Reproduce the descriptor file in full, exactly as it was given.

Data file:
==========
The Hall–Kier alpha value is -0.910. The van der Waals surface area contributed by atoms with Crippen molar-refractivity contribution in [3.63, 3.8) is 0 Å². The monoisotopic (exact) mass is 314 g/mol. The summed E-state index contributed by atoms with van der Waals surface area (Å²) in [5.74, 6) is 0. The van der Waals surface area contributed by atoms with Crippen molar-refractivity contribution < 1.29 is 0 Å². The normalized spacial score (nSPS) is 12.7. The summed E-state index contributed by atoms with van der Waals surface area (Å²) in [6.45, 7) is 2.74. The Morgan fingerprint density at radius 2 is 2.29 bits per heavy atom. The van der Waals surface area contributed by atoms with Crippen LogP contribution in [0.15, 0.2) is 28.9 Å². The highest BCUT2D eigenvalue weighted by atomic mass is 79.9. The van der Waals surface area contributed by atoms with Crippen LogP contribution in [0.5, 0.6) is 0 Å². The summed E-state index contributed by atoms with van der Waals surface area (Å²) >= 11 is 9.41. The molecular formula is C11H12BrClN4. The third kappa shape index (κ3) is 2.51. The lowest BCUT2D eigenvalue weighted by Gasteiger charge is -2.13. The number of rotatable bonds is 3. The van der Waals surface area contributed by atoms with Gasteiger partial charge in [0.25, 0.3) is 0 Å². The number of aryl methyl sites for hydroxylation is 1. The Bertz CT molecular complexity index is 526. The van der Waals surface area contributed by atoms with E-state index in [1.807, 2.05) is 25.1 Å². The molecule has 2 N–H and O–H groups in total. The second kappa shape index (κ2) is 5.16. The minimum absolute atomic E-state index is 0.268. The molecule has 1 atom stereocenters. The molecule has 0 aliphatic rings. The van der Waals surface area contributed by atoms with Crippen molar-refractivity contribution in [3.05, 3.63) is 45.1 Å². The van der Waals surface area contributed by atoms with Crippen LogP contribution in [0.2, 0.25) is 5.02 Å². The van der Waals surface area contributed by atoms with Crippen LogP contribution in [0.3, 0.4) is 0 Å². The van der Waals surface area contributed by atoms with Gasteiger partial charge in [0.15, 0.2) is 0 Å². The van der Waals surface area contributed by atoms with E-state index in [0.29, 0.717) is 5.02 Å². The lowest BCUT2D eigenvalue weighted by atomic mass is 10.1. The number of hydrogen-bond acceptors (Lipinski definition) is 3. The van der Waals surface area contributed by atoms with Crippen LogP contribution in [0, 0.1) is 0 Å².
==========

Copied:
The Hall–Kier alpha value is -0.910. The van der Waals surface area contributed by atoms with Crippen molar-refractivity contribution in [3.63, 3.8) is 0 Å². The monoisotopic (exact) mass is 314 g/mol. The summed E-state index contributed by atoms with van der Waals surface area (Å²) in [5.74, 6) is 0. The van der Waals surface area contributed by atoms with Crippen molar-refractivity contribution < 1.29 is 0 Å². The normalized spacial score (nSPS) is 12.7. The summed E-state index contributed by atoms with van der Waals surface area (Å²) in [6.45, 7) is 2.74. The Morgan fingerprint density at radius 2 is 2.29 bits per heavy atom. The van der Waals surface area contributed by atoms with Crippen LogP contribution in [0.15, 0.2) is 28.9 Å². The highest BCUT2D eigenvalue weighted by atomic mass is 79.9. The van der Waals surface area contributed by atoms with Crippen LogP contribution in [0.5, 0.6) is 0 Å². The summed E-state index contributed by atoms with van der Waals surface area (Å²) >= 11 is 9.41. The molecular formula is C11H12BrClN4. The third kappa shape index (κ3) is 2.51. The lowest BCUT2D eigenvalue weighted by Gasteiger charge is -2.13. The number of rotatable bonds is 3. The van der Waals surface area contributed by atoms with Gasteiger partial charge in [0.25, 0.3) is 0 Å². The number of aryl methyl sites for hydroxylation is 1. The Bertz CT molecular complexity index is 526. The van der Waals surface area contributed by atoms with E-state index in [1.807, 2.05) is 25.1 Å². The molecule has 2 N–H and O–H groups in total. The second kappa shape index (κ2) is 5.16. The minimum absolute atomic E-state index is 0.268. The molecule has 1 atom stereocenters. The molecule has 0 aliphatic rings. The van der Waals surface area contributed by atoms with Crippen molar-refractivity contribution in [3.05, 3.63) is 45.1 Å². The van der Waals surface area contributed by atoms with Crippen LogP contribution in [0.2, 0.25) is 5.02 Å². The van der Waals surface area contributed by atoms with Crippen LogP contribution in [0.3, 0.4) is 0 Å². The van der Waals surface area contributed by atoms with Gasteiger partial charge in [0.15, 0.2) is 0 Å². The van der Waals surface area contributed by atoms with E-state index in [0.29, 0.717) is 5.02 Å². The lowest BCUT2D eigenvalue weighted by atomic mass is 10.1. The number of hydrogen-bond acceptors (Lipinski definition) is 3. The van der Waals surface area contributed by atoms with Crippen LogP contribution in [0, 0.1) is 0 Å².